Hello listeners, and welcome to episode fifteen of Front End Center!
While a lot of time and effort goes into user interfaces, user experience, and what happens functionally in the user’s browser, it’s important to take the time to consider the length of cable and airwaves between your website’s host and your visitor’s browser.
Even casual web browsers are often aware of the little lock symbol in the address bar that accompanies a secure HTTPS page. There’s been a push in the last few years for increased awareness of security on the internet, and it’s a great indicator that things are on-the-level. When you’re doing online banking, dealing with sensitive documents, or more, that little lock provides a sense of security.
What’s going on behind the scenes, though, and what makes the difference between a plain ol’ HTTP connection, and its more secure, sexy sibling, HTTPS? While a lot of the nuances and implementation may seem more tied to the back-end of web development, having at least a solid grasp of the concept is crucial for front-end designers and developers alike.
Let’s start with the role of both, and what issues arise when we rely on just HTTP.
When you hit Enter on Google.com, a few specific things happen. First, your browser searches DNS for the IP address associated with that particular domain name. If you’ve filled out a search, or other kind of form, that data is sent alongside to the server waiting at the other end of that IP.
That server then responds, sending web pages, media, or other forms of data, depending on the request. It’s also possible that it requests resources to be sent from multiple locations, like spreading multiple images across a diverse Content Delivery Network to minimize load times.
While HTTP is the protocol wiring that makes all this possible… it’s also a very problematic little enabler. The traffic in both directions, from browser to server and vice-versa, is traveling in a very unprotected way. Anyone with a little bit of knowledge and access can view that information and copy it for themselves.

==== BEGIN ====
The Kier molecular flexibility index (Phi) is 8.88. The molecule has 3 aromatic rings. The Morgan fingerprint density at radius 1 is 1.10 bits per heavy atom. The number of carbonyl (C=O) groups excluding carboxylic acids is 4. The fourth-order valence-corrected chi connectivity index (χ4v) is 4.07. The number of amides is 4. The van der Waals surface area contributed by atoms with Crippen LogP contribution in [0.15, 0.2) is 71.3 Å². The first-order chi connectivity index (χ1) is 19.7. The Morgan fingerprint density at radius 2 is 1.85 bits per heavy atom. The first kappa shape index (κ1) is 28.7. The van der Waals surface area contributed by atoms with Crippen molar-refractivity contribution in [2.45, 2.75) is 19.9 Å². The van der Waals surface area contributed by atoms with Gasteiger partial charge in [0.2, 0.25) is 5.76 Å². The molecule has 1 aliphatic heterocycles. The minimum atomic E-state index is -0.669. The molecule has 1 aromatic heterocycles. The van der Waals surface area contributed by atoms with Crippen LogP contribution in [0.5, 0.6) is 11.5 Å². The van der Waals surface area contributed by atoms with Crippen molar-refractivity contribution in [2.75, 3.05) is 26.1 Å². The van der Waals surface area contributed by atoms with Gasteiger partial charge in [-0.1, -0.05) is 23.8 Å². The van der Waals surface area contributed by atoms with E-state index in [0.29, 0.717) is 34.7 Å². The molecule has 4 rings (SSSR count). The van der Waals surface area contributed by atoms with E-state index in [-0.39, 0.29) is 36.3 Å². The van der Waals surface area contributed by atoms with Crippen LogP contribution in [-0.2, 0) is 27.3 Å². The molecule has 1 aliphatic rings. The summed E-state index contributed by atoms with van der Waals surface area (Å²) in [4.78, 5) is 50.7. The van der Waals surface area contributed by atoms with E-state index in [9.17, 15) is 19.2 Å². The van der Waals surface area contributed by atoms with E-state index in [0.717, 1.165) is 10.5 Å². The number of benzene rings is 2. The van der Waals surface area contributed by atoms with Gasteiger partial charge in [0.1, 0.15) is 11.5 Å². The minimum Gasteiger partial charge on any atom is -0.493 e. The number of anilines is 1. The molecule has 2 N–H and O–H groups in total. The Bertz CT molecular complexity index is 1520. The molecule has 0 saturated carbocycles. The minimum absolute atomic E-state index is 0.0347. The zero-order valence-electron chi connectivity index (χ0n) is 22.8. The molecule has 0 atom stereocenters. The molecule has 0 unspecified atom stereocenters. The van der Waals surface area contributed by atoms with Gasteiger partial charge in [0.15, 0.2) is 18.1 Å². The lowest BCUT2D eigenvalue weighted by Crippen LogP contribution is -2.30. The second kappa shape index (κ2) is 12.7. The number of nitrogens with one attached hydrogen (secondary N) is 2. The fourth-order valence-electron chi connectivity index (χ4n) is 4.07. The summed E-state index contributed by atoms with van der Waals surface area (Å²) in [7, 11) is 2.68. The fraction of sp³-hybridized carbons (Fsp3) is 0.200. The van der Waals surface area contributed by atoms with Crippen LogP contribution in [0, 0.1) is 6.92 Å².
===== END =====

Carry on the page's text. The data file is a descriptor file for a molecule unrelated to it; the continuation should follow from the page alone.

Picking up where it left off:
Banking, passwords, and other secure topics are the first concern raised by developers and users alike. Unprotected use of HTTP also opens the dangerous door of receiving altered resources on the return trip from the server to your browser. Without any sort of security, even without sensitive data being exchanged, an attacker could drop extra, unsavory bits of code and media into your browser with you none the wiser.
So what’s the big gain with HTTPS? Encryption.
Encrypting the information passed BOTH ways between browser and server makes every interaction substantially safer. Whether you’re handing over your Passport number, or just browsing Reddit, an HTTPS connection ensures no one in between is seeing (or changing!) the contents of your browsing.
HTTPS is as reliable as it is thanks to the certificate issuing authorities responsible for keeping records and identities up to date. While absolutely anyone CAN sign a security certificate and apply it to their own servers… modern browsers make sure to check how much actual weight that security holds. Self-signed certificates will, at best, alert the user to not being on a secure connection. At worst, the browser will block the page and alert the user to suspicious and potentially harmful deception, encouraging them not to visit the site in question.
For a long time, HTTPS was the realm of banks and other professional industries. Industrious developers might add an extra layer of security on sign-in forms, but it was often a perk rather than a requirement. Things starter changing in 2014, however, when Google gave a big thumbs-up to HTTPS enabled websites.